It's been well documented that when Meat Loaf and Jim Steinman first sought a record label that would be interested in releasing Bat out of Hell, they regularly met with rejection. So when we ask Meat Loaf to tell us about what a struggle it was to finally get the album out, he quickly says, "Oh God, we don't have enough time for that" before launching into a bit of a tirade that touches not only upon those frustrations but also upon his overall attitude toward how people perceive him and his music.
"I could tell you that people just didn't understand it," he says via phone from his home in Austin as he preps for a tour to celebrate the album's 35th anniversary. "There are people today who don't understand it. There are a lot who do understand it. It's funny. You either love it or hate it. I like that. That goes for everything I've done. You either love it or hate it. There's nothing worse than lukewarm. Give me five stars or give me one. Don't give me three. That's boring."
Even though acts such as Queen, David Bowie, and Mott the Hoople had had success with music that was theatrical in nature, most record label execs didn't think Meat Loaf, who had been in plays and films, could make the transition from acting to singing.
"In the words of [Arista Records founder] Clive Davis, 'You're an actor, and actors don't make records,'" he says. "He asked Jim Steinman if he had ever listened to a rock 'n' roll record. At the time, Jim was a walking encyclopedia. He could tell you the B-side of a Del Shannon record — and who wrote it. To be perfectly honest, his favorite band was KISS. His favorite musical that wasn't rock was Wagner."
Meat Loaf did discover an ally in Cleveland International's Steve Popovich, a guy he refers to as a fellow "gunslinger" and "road warrior." Popovich (who died in 2011) signed him to his label and reaped such high dividends that Sony Records even took a big piece of the pie (which resulted in million-dollar lawsuits that returned some of the profits to Popovich).
Once the album came out in October of 1977, Steinman and Meat Loaf had the last laugh. The theatrical songs that showcased Meat Loaf's larger-than-life operatic voice were met with universal acclaim, and the album went platinum. It's now one of the five top-selling albums of all time (Meat Loaf says that although it hasn't been properly documented, the album was at one point selling 800,000 copies a week).
"That album lives," he says. "It's like asking a Shakespearean actor what it's like to play that old Hamlet role. Or asking someone in classical music, 'You still listen to that Beethoven guy?' There are things that just don't get old. You can listen to Joplin singing 'Piece of My Heart' from now to the end of time. 'Born to Run' lives.
Bat Out of Hell lives. You can't consider them old or new. They just are. Bat Out of Hell is in that category. It's in that category of Shakespeare, of Beckett, of Wagner, of Springsteen, of Zeppelin, of Joplin, of Frank Sinatra. Those are things that just are."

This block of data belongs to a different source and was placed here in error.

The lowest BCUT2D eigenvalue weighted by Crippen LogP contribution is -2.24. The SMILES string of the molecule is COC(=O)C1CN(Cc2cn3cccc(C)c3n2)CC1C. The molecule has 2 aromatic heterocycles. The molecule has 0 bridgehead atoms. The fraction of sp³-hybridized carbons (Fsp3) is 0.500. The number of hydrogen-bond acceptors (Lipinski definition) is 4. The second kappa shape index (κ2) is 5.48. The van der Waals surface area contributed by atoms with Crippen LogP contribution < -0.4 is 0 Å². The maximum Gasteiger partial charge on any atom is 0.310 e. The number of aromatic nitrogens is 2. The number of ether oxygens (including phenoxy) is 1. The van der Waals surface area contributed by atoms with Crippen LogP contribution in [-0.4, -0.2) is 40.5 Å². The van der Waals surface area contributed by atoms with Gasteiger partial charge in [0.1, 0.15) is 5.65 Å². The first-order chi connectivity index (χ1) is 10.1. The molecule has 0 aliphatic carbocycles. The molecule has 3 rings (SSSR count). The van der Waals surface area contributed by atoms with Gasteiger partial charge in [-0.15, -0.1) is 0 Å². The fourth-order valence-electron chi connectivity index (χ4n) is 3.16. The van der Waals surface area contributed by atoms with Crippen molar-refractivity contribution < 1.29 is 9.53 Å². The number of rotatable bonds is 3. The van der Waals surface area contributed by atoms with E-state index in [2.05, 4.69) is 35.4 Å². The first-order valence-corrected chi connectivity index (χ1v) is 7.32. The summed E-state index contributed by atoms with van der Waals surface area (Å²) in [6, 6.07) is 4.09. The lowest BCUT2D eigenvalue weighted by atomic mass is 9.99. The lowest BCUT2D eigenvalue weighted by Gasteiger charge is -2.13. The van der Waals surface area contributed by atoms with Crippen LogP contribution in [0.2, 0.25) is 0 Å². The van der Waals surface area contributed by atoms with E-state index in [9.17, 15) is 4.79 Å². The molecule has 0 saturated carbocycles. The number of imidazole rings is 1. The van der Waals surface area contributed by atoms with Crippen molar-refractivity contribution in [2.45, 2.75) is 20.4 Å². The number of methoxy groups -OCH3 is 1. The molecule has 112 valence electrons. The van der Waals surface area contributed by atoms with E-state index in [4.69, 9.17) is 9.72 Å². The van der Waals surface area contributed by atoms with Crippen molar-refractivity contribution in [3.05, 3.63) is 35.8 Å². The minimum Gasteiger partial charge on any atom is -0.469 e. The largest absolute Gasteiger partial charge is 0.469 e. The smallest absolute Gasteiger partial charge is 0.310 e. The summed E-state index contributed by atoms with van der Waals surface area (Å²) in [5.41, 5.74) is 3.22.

And even though the album is now over three decades old, it still gives Meat Loaf a charge every time he performs it live.
"I can still sing the hell out of 'Bat Out of Hell,'" he says. "It's just one of those things. It covers three and a half octaves, and we still do it in the original key. The average person doesn't understand how difficult those songs are to perform. That's why it took Guitar Hero so long to put one of the songs on their thing. They're impossible to play. They're not normal chord structures. They want the songs that are easy."
But after the album's release, all was not well in the world of Meat Loaf. The singer developed a drug problem and had a nervous breakdown. He almost committed suicide.
"What triggered that was that everyone kept calling me a star," he says. "I didn't buy it. People like Madonna live for that and thrive on that. I'm not putting her down for that. That's her choice. My choice is that I don't care about that. I care about the work."
Years later, Meat Loaf then went back to the same musical well that delivered Bat Out of Hell and recruited Steinman to write a sequel. Once again, record label execs weren't in favor of the idea. And once again, the resulting album, 1994's Bat Out of Hell II: Back to Hell, proved to be a hit, delivering the hit "I'd Do Anything for Love (But I Won't Do That)."
"Yeah, they told me that people didn't want it," he says. "I was going, 'What, are you people insane?' You wouldn't believe how hard I had to fight to get 'Anything for Love' as the first single. I had to be Khrushchev at the UN and take my shoe off and beat it under the table. I don't think the people even knew what I was doing. They didn't get the correlation."
Now 64, Meat Loaf says he's about ready to call it a day. He says he has gigs lined up through 2013, but after that he plans to focus on his acting career. He's made 59 films to date and he hopes to get to 100.
"You can't be afraid of failure," he says. "I've been in this business for 46, heading for 47 years, and I've failed a lot. I've succeeded and failed. You hear that from entrepreneurs. They make money and lose money and make money and lose money. Me, that would scare the hell out of me. But doing what I do doesn't scare me. I'm always scared and always afraid of the failure, but I don't let that fear hold me back."